Abra, Cadaver, Alakazam!

an empty grave

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On April 17, Dr. Daina Barry of the University of Texas-Austin delivered the 2017 Grace Towns Hamilton lecture at Emory University in which she explored the history of domestic trade in cadavers in the United States. This history, which is chronicled in her book The Price for Their Pound of Flesh, reaches back into the antebellum period, when corpses of enslaved Black people were sold for the purposes of medical research. Using data including, but not limited to, autopsies, medical college anatomy course notes, and grave-robbery notices, Dr. Barry pieced together narratives of how these bodies were obtained and what happened once they were. She reported a statistic asserting that anywhere between 4200 – 8000 human dissections were performed by medical college students between 1760 and 1876. Many Black bodies were mutilated during this course of affairs because they were legally considered chattel, or property, before 1865 and after the creation of state anatomy laws in the 1880s such as The Pennsylvania Anatomy Act of 1883, they were less protected under the law than whites. Dr. Barry utilized Grandison Harris, a Black man purchased by 7 faculty at the Medical College of Georgia in 1852, to illustrate this point. Mr. Harris was hired solely to disinter bodies to be dissected in anatomy classes at the college and robbed many bodies from Cedar Grove Cemetery, a historically Black burial ground, because it was received less protection from thieves than white cemeteries. One particularly interesting element of her historical interpretation is the metaphor of “cultivating the corpse,” much like a crop that must be first planted (buried) then later harvested (exhumed).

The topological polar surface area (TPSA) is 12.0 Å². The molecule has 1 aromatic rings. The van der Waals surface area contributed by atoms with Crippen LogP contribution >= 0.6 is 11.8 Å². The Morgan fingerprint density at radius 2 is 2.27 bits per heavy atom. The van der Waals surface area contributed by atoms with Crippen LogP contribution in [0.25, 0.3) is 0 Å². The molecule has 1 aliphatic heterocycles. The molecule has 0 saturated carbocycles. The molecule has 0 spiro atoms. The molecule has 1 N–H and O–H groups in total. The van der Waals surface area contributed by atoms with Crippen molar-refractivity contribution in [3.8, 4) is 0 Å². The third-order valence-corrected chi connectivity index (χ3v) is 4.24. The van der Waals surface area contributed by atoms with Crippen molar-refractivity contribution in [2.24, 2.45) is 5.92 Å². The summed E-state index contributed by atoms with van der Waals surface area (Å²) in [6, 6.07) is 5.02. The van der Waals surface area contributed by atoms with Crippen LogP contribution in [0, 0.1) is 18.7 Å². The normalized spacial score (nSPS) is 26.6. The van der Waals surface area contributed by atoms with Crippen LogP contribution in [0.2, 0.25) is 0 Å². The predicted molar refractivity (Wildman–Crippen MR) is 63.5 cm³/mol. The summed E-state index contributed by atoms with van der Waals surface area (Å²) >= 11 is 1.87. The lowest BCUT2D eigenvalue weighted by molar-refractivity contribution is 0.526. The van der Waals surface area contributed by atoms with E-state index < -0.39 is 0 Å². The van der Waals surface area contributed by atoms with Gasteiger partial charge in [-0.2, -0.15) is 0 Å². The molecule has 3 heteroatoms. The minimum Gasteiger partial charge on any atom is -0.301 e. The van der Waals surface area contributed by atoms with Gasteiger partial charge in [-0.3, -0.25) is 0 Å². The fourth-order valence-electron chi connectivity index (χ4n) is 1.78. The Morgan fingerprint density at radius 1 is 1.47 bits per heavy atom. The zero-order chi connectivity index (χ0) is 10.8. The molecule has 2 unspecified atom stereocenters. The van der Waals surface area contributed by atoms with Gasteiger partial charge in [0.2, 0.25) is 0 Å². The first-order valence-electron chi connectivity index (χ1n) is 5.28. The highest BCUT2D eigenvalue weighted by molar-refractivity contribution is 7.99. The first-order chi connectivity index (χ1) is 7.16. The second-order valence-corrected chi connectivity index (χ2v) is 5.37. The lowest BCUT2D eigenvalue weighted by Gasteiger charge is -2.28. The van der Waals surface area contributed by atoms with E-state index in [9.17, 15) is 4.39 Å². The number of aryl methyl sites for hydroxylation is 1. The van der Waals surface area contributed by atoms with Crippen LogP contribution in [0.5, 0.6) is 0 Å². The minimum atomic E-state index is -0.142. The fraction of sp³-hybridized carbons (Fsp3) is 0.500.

This work on the cadaver trade expands the scholarship that explores death as a historical and cultural phenomenon. By digging into evolution of the relationship between institutions such as the law and education, we can understand that death in the United States is culturally constructed. Furthermore, it has serious implications at the intersection of race specifically. For example, if Black bodies were more likely to be disinterred, or disturbed from their final resting place, we should expect the African-American culture to reflect this. Accordingly, Dr. Vanessa Siddle Walker added during the Q&A of the talk that as an undergraduate at the University of North Carolina Chapel Hill in 1976 she was warned to be careful on campus after dark, lest she “end up as a cadaver in the medical school.” Thus, histories of interacting with death and the deceased have far-reaching consequences of our cultural organization and social institutions.

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